Ben Witherington’s blog has become essential reading for me- he has a lot to say on such diverse topics as Biblical archeology and movie reviews. The following quote from his blog is from a draft of an upcoming book on the New Testament and ethics called The Indelible Image. His blog post contains a much larger segment on the connection between the Old and New Testaments. It’s good stuff, and I think even non-Christians who question the validity of the Bible, believing it to be full of errors and contradictions, will find it interesting and hopefully enlightening. Trust me – if you’ve ever criticized the Bible, you probably should read this if you want to maintain any kind of intellectual integrity.
Some will ask why is it so important to consider the theology and the ethics in the Bible in a processive and progressive manner? One answer is that we cannot judge the meaning of a story, and the character of its actors before we get to the end of it. Consider for a moment the example of the great trilogy the Lord of the Rings. One cannot tell whether Frodo will have the necessary character to do what is required with the ring until we get to right near the end of the story. Up to that point we do not know whether he will pass the test. Or even more tellingly, we cannot tell whether Gollum is going to end up being an adversary or an assistant in the process of saving the Shire and the world until right near the end. Or what of Gandalf? Will he return in time or at all to help the human race ward off evil? We don’t know until many hundreds of pages into the story. The Bible involves a similarly epic story from creation through fall through various acts of redemption to the final new creation. Viewing the whole story from the end changes the way we look at the character of God, the character of God’s people, how human history will play out, the nature of redemption, and a host of other subjects. The truth is—we don’t fully know God and the divine character sufficiently for eternal salvation before Jesus turns up to reveal it.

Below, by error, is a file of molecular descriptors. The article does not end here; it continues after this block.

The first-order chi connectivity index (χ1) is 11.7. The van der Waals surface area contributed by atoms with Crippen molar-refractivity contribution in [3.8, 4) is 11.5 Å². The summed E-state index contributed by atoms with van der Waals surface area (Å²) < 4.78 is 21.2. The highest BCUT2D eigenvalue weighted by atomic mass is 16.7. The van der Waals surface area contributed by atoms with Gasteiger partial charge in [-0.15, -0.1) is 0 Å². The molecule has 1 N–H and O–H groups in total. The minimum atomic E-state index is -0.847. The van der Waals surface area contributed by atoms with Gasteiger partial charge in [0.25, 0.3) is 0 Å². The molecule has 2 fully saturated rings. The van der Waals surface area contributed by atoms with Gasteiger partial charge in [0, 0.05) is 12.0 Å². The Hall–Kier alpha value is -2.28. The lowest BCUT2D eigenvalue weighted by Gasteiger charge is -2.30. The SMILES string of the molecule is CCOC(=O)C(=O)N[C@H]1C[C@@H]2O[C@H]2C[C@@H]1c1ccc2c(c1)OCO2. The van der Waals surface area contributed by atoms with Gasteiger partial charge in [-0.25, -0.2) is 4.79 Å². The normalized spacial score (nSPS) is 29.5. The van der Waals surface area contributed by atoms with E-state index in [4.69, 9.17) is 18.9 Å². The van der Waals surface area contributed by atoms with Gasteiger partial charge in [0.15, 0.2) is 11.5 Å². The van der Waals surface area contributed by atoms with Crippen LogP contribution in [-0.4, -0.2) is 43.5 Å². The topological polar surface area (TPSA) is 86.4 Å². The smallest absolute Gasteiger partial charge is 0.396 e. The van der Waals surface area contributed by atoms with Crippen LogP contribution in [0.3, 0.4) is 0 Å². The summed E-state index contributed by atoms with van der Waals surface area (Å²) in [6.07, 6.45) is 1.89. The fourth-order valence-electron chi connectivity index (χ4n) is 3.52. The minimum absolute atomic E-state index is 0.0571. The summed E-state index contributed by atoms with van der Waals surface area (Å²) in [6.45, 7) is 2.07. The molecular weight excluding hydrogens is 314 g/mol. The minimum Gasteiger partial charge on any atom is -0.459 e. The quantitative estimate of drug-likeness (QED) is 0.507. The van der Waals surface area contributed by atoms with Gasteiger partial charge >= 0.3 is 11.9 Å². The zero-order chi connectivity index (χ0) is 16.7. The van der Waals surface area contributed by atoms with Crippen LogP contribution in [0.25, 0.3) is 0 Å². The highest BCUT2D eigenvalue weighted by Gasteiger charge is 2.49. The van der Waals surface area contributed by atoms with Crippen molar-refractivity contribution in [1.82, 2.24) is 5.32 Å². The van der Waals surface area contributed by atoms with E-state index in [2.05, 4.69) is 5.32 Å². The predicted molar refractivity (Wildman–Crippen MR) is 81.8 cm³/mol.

This is not necessarily the best section to quote, but I chose it because it is reasonably self-contained and does give the flavor of what he’s saying. I really encourage you to head over to Ben’s blog (here’s the link again) and read the entire article.
Now for something completely different, thanks again to Ben W for finding this little gem:
Who says that Christians don’t have a sense of humor?